Prof. Dr. Rainer Spanagel

Institute of Psychopharmacology, Central Institute of Mental Health, Medical Faculty Mannheim, Heidelberg University

Prof. Dr. Dr. Heike Tost

Department of Psychiatry and Psychotherapy, Central Institute of Mental Health, Medical Faculty Mannheim, Heidelberg University

PD Dr. Jonas Tesarz

Department of General Internal Medicine and Psychosomatics, University Hospital Heidelberg, Heidelberg University

Dr. Sebastian Wieland

Department of General Internal Medicine and Psychosomatics, University Hospital Heidelberg, Heidelberg University

 

Translational studies in pain chronicity: role of corticothalamostriatal pathway in stress-sensitisation and comorbidity development
Dorsal root ganglia section showing putative C-LTMRs in green and myelinated neurons in red
Human part - A Deterministic fiber tracking from a probabilistic mask of the human PVT to sgACC/vmPFC, VS and amygdala (targets). B Anatomical connection probability of PVT to target regions. C Brain responses during reward processing (MID). Rodent part - D TdTomato expression after injection of HSV-Cre in NAc of ROSA26-tdTomato reporter mouse. MD mediodorsal thalamus E Two single unit recordings in PVT upon capsaicin hindpaw injection in anesthetized mouse. Small inserts: unit waveform (10 µV, 0,5 ms) (with AG Groh ↔B10).

Psychiatric comorbidities, such as depression, anxiety and alcohol abuse are a major medical challenge in chronic pain, especially in female pain patients with adverse childhood experiences. However, it is unknown whether these comorbidities are caused by specific brain circuit alterations. A brain area that is strongly activated by pain and mediates motivational and affective behaviors is the paraventricular thalamic nucleus (PVT). PVT neurons project to nucleus accumbens (NAc) and anterior cingulate cortex (ACC) – both key nodes of motivational and affective processing. Current knowledge highlights that plasticity alterations in NAc and ACC may cause comorbidities related to chronic pain. Our translational project in humans and mice aims to understand whether plasticity in PVT-to-NAc/-ACC projections causally mediates pain comorbidities and whether adverse childhood experiences and gender have significant influence on these circuit alterations.

In adult mice, we will mechanistically disentangle the role of plasticity in PVT-to-NAc/ACC projections for development of comorbidities during chronic stages of neuropathic pain using patch-clamp electrophysiology and fiber photometry in combination with neurobehavioral testing and opto-/chemogenetics.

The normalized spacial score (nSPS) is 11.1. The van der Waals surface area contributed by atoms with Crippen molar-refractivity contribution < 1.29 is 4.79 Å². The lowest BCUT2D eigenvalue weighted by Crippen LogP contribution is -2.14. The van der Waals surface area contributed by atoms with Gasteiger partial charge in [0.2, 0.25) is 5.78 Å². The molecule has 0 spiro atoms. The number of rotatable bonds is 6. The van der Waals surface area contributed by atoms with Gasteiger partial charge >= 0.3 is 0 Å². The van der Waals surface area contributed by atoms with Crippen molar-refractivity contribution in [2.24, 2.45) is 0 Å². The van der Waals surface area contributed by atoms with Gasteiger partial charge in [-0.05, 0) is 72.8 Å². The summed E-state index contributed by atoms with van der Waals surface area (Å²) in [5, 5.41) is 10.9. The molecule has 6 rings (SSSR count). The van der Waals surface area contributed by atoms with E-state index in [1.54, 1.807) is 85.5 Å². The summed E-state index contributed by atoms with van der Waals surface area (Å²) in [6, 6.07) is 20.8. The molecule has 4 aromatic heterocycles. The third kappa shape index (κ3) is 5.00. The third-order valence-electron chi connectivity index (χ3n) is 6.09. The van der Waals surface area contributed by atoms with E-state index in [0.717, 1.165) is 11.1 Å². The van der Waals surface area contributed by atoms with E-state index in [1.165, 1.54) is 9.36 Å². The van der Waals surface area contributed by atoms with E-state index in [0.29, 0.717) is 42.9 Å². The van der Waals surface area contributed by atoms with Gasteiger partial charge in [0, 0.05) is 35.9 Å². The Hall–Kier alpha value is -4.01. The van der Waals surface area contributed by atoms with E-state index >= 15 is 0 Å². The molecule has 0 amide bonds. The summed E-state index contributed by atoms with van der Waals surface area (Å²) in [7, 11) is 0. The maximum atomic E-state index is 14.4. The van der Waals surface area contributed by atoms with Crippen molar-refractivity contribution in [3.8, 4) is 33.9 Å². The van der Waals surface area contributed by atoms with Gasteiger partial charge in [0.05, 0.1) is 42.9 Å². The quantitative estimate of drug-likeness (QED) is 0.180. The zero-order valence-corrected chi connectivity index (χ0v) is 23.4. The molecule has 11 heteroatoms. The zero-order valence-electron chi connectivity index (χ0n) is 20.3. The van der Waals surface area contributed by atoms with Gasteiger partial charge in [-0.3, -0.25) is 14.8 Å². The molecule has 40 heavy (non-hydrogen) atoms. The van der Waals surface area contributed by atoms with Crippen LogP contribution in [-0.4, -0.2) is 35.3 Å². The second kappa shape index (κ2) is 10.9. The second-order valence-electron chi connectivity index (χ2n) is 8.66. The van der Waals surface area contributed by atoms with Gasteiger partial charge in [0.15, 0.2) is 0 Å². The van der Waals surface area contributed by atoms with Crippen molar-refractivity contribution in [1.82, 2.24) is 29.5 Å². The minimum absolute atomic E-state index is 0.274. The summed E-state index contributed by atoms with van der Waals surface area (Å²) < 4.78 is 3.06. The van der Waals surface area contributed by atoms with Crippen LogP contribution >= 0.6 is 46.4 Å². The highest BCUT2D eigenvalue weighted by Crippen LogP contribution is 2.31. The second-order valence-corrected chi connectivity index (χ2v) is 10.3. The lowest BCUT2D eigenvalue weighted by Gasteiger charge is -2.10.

In patients suffering from chronic musculoskeletal pain, we will cross-sectionally investigate structural and functional alterations of PVT-to-NAc/ACC projections using high-resolution neuroimaging, diffusion tensor imaging, fMRI and fiber tracking analysis and determine their correlations to motivational/ affective alterations in daily life and to biomarkers for allosteric load. Both in humans and in rodents, we will investigate whether early childhood adversity especially in female subjects significantly sensitizes these circuit alterations.

For the future, we aim to modulate PVT activity by targeted neurofeedback- or TMS/tDCS and hence test, whether PVT circuitry can be a novel target region for therapy of chronic pain-related motivational deficits and anxiety.

Our translational study will unravel novels mechanistic insights in higher-order processing of chronic pain and may open up the door for specific therapy of one of the major challenges in chronic pain.

News

  • Annual International Research Symposium

    Our Annual International Research Symposium will take place on December 3, 2019...

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  • Bonn Researchers Identify Key Proteins for the Repair of Nerve Fibers

    Prof. Dr. Frank Bradke, and his colleagues at the German Center for Neurodegenerative Diseases (DZNE) have identified a group of proteins that help to regenerate damaged nerve cells.

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  • Memory engrams discovered in the hypothalamus

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  • Congratulations!

    The Heidelberg Pain Consortium goes into the second funding period.

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  • Valery Grinevich appointed Professor for Neuropeptide research in psychiatry

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